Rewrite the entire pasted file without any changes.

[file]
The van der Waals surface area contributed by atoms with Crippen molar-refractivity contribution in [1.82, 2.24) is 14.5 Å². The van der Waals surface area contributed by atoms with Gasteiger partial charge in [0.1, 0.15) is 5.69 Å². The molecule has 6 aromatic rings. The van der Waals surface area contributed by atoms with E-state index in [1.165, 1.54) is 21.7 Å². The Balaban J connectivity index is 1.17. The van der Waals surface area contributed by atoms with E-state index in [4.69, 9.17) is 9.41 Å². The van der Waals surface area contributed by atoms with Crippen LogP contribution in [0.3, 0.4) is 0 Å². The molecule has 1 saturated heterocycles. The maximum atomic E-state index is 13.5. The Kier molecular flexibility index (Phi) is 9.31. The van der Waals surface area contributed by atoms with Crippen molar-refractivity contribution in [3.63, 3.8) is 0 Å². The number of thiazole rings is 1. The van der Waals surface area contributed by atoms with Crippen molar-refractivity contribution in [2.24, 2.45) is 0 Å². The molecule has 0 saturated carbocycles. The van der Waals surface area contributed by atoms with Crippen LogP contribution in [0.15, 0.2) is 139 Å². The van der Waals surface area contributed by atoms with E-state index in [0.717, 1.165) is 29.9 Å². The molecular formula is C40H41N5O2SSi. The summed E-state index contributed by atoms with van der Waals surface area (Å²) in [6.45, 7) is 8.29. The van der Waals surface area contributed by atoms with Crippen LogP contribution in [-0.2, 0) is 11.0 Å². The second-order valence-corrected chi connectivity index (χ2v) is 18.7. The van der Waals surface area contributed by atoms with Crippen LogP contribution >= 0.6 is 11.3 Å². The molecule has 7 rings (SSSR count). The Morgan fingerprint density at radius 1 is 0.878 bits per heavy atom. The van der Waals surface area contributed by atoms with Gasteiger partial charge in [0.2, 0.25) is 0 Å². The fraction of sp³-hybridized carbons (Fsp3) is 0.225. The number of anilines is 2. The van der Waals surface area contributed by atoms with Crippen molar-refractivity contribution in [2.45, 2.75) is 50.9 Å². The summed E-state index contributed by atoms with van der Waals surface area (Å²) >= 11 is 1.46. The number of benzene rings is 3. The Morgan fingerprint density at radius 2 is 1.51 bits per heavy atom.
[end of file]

The van der Waals surface area contributed by atoms with Crippen molar-refractivity contribution in [1.82, 2.24) is 14.5 Å². The van der Waals surface area contributed by atoms with Gasteiger partial charge in [0.1, 0.15) is 5.69 Å². The molecule has 6 aromatic rings. The van der Waals surface area contributed by atoms with E-state index in [1.165, 1.54) is 21.7 Å². The Balaban J connectivity index is 1.17. The van der Waals surface area contributed by atoms with E-state index in [4.69, 9.17) is 9.41 Å². The van der Waals surface area contributed by atoms with Crippen LogP contribution in [0.3, 0.4) is 0 Å². The molecule has 1 saturated heterocycles. The maximum atomic E-state index is 13.5. The Kier molecular flexibility index (Phi) is 9.31. The van der Waals surface area contributed by atoms with Crippen molar-refractivity contribution in [3.63, 3.8) is 0 Å². The number of thiazole rings is 1. The van der Waals surface area contributed by atoms with Crippen molar-refractivity contribution in [2.24, 2.45) is 0 Å². The molecule has 0 saturated carbocycles. The van der Waals surface area contributed by atoms with Crippen LogP contribution in [0.15, 0.2) is 139 Å². The van der Waals surface area contributed by atoms with E-state index in [0.717, 1.165) is 29.9 Å². The molecular formula is C40H41N5O2SSi. The summed E-state index contributed by atoms with van der Waals surface area (Å²) in [6.45, 7) is 8.29. The van der Waals surface area contributed by atoms with Crippen LogP contribution in [-0.2, 0) is 11.0 Å². The second-order valence-corrected chi connectivity index (χ2v) is 18.7. The van der Waals surface area contributed by atoms with Crippen LogP contribution >= 0.6 is 11.3 Å². The molecule has 7 rings (SSSR count). The Morgan fingerprint density at radius 1 is 0.878 bits per heavy atom. The van der Waals surface area contributed by atoms with Gasteiger partial charge in [0.2, 0.25) is 0 Å². The fraction of sp³-hybridized carbons (Fsp3) is 0.225. The number of anilines is 2. The van der Waals surface area contributed by atoms with Crippen molar-refractivity contribution in [2.45, 2.75) is 50.9 Å². The summed E-state index contributed by atoms with van der Waals surface area (Å²) >= 11 is 1.46. The number of benzene rings is 3. The Morgan fingerprint density at radius 2 is 1.51 bits per heavy atom.